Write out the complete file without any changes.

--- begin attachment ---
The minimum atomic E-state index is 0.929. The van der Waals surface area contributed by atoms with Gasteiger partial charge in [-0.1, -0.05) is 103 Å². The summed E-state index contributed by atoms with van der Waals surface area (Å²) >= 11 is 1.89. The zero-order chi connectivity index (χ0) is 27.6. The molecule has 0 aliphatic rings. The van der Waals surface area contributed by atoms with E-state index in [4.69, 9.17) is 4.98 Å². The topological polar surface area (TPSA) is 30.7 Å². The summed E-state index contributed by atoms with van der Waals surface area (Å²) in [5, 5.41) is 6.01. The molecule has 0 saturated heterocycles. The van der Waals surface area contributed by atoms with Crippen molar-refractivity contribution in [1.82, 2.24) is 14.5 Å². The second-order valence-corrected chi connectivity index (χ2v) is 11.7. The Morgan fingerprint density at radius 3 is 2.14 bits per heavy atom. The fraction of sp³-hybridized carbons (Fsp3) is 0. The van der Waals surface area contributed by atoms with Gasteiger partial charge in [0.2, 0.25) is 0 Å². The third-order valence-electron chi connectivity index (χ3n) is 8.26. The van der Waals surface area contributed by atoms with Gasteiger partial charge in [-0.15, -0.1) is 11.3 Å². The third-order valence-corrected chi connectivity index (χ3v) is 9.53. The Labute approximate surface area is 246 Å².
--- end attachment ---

The minimum atomic E-state index is 0.929. The van der Waals surface area contributed by atoms with Gasteiger partial charge in [-0.1, -0.05) is 103 Å². The summed E-state index contributed by atoms with van der Waals surface area (Å²) >= 11 is 1.89. The zero-order chi connectivity index (χ0) is 27.6. The molecule has 0 aliphatic rings. The van der Waals surface area contributed by atoms with E-state index in [4.69, 9.17) is 4.98 Å². The topological polar surface area (TPSA) is 30.7 Å². The summed E-state index contributed by atoms with van der Waals surface area (Å²) in [5, 5.41) is 6.01. The molecule has 0 saturated heterocycles. The van der Waals surface area contributed by atoms with Crippen molar-refractivity contribution in [1.82, 2.24) is 14.5 Å². The second-order valence-corrected chi connectivity index (χ2v) is 11.7. The Morgan fingerprint density at radius 3 is 2.14 bits per heavy atom. The fraction of sp³-hybridized carbons (Fsp3) is 0. The van der Waals surface area contributed by atoms with Gasteiger partial charge in [0.2, 0.25) is 0 Å². The third-order valence-electron chi connectivity index (χ3n) is 8.26. The van der Waals surface area contributed by atoms with Gasteiger partial charge in [-0.15, -0.1) is 11.3 Å². The third-order valence-corrected chi connectivity index (χ3v) is 9.53. The Labute approximate surface area is 246 Å².